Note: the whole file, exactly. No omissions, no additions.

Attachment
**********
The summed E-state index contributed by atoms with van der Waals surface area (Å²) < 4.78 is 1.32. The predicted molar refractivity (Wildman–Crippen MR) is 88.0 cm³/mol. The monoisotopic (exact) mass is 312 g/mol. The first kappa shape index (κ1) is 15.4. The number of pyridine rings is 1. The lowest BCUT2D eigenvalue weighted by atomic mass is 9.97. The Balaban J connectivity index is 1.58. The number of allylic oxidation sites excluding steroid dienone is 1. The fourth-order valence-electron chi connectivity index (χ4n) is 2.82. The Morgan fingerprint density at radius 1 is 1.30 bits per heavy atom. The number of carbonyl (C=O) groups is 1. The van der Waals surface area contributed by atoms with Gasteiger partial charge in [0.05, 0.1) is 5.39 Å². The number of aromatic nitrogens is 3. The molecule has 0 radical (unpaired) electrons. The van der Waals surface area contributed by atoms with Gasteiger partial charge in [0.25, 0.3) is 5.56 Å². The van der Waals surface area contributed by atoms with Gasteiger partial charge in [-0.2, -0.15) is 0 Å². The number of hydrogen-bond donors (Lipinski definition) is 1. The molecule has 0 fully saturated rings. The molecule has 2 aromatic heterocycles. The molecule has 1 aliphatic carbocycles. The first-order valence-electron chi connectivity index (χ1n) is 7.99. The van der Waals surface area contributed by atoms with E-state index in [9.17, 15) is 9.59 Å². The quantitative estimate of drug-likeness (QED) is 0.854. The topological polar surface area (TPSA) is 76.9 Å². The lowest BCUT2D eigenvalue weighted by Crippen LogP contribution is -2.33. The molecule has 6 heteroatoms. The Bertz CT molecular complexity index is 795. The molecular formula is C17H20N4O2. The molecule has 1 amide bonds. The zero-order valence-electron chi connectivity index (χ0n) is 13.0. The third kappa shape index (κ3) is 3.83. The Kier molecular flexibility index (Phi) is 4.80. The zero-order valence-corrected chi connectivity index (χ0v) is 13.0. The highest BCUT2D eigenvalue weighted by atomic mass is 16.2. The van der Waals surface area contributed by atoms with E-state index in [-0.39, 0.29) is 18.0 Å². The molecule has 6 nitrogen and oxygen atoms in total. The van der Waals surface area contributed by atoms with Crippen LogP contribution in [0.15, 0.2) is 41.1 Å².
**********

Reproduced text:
The summed E-state index contributed by atoms with van der Waals surface area (Å²) < 4.78 is 1.32. The predicted molar refractivity (Wildman–Crippen MR) is 88.0 cm³/mol. The monoisotopic (exact) mass is 312 g/mol. The first kappa shape index (κ1) is 15.4. The number of pyridine rings is 1. The lowest BCUT2D eigenvalue weighted by atomic mass is 9.97. The Balaban J connectivity index is 1.58. The number of allylic oxidation sites excluding steroid dienone is 1. The fourth-order valence-electron chi connectivity index (χ4n) is 2.82. The Morgan fingerprint density at radius 1 is 1.30 bits per heavy atom. The number of carbonyl (C=O) groups is 1. The van der Waals surface area contributed by atoms with Gasteiger partial charge in [0.05, 0.1) is 5.39 Å². The number of aromatic nitrogens is 3. The molecule has 0 radical (unpaired) electrons. The van der Waals surface area contributed by atoms with Gasteiger partial charge in [0.25, 0.3) is 5.56 Å². The van der Waals surface area contributed by atoms with Gasteiger partial charge in [-0.2, -0.15) is 0 Å². The number of hydrogen-bond donors (Lipinski definition) is 1. The molecule has 0 fully saturated rings. The molecule has 2 aromatic heterocycles. The molecule has 1 aliphatic carbocycles. The first-order valence-electron chi connectivity index (χ1n) is 7.99. The van der Waals surface area contributed by atoms with E-state index in [9.17, 15) is 9.59 Å². The quantitative estimate of drug-likeness (QED) is 0.854. The topological polar surface area (TPSA) is 76.9 Å². The lowest BCUT2D eigenvalue weighted by Crippen LogP contribution is -2.33. The molecule has 6 heteroatoms. The Bertz CT molecular complexity index is 795. The molecular formula is C17H20N4O2. The molecule has 1 amide bonds. The zero-order valence-electron chi connectivity index (χ0n) is 13.0. The third kappa shape index (κ3) is 3.83. The Kier molecular flexibility index (Phi) is 4.80. The zero-order valence-corrected chi connectivity index (χ0v) is 13.0. The highest BCUT2D eigenvalue weighted by atomic mass is 16.2. The van der Waals surface area contributed by atoms with E-state index in [-0.39, 0.29) is 18.0 Å². The molecule has 6 nitrogen and oxygen atoms in total. The van der Waals surface area contributed by atoms with Crippen LogP contribution in [0.15, 0.2) is 41.1 Å².